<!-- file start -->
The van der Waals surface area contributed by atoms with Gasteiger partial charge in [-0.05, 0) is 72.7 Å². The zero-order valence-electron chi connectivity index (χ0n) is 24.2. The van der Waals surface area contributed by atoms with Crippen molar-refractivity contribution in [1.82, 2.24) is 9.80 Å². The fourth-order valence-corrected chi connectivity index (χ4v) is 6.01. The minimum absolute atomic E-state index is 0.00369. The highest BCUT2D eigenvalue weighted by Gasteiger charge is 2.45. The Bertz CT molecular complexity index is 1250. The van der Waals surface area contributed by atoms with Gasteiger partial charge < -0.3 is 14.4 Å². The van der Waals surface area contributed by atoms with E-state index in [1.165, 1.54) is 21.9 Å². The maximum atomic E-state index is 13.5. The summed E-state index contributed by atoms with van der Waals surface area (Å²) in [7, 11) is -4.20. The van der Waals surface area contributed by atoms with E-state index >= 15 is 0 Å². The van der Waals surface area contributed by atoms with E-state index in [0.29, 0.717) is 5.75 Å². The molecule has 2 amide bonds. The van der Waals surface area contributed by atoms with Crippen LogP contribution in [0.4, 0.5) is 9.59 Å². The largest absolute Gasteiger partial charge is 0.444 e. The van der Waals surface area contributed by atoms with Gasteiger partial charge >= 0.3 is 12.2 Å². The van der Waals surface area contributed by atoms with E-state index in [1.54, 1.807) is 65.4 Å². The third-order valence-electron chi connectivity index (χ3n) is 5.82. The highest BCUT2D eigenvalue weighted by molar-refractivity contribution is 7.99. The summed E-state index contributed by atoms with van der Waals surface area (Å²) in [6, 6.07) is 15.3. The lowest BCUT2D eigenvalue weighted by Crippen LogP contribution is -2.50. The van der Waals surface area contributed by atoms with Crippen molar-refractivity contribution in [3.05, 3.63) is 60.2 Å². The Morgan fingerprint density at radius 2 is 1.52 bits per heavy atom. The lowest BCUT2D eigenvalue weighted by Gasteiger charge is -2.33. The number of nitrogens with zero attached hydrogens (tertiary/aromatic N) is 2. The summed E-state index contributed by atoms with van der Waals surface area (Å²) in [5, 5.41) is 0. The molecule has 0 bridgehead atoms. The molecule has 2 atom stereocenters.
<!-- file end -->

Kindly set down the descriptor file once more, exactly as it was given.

The van der Waals surface area contributed by atoms with Gasteiger partial charge in [-0.05, 0) is 72.7 Å². The zero-order valence-electron chi connectivity index (χ0n) is 24.2. The van der Waals surface area contributed by atoms with Crippen molar-refractivity contribution in [1.82, 2.24) is 9.80 Å². The fourth-order valence-corrected chi connectivity index (χ4v) is 6.01. The minimum absolute atomic E-state index is 0.00369. The highest BCUT2D eigenvalue weighted by Gasteiger charge is 2.45. The Bertz CT molecular complexity index is 1250. The van der Waals surface area contributed by atoms with Gasteiger partial charge < -0.3 is 14.4 Å². The van der Waals surface area contributed by atoms with E-state index in [1.165, 1.54) is 21.9 Å². The maximum atomic E-state index is 13.5. The summed E-state index contributed by atoms with van der Waals surface area (Å²) in [7, 11) is -4.20. The van der Waals surface area contributed by atoms with E-state index >= 15 is 0 Å². The van der Waals surface area contributed by atoms with E-state index in [0.29, 0.717) is 5.75 Å². The molecule has 2 amide bonds. The van der Waals surface area contributed by atoms with Crippen LogP contribution in [0.4, 0.5) is 9.59 Å². The largest absolute Gasteiger partial charge is 0.444 e. The van der Waals surface area contributed by atoms with Gasteiger partial charge >= 0.3 is 12.2 Å². The van der Waals surface area contributed by atoms with E-state index in [1.54, 1.807) is 65.4 Å². The third-order valence-electron chi connectivity index (χ3n) is 5.82. The highest BCUT2D eigenvalue weighted by molar-refractivity contribution is 7.99. The summed E-state index contributed by atoms with van der Waals surface area (Å²) in [6, 6.07) is 15.3. The lowest BCUT2D eigenvalue weighted by Crippen LogP contribution is -2.50. The van der Waals surface area contributed by atoms with Crippen molar-refractivity contribution in [3.05, 3.63) is 60.2 Å². The Morgan fingerprint density at radius 2 is 1.52 bits per heavy atom. The lowest BCUT2D eigenvalue weighted by Gasteiger charge is -2.33. The number of nitrogens with zero attached hydrogens (tertiary/aromatic N) is 2. The summed E-state index contributed by atoms with van der Waals surface area (Å²) in [5, 5.41) is 0. The molecule has 0 bridgehead atoms. The molecule has 2 atom stereocenters.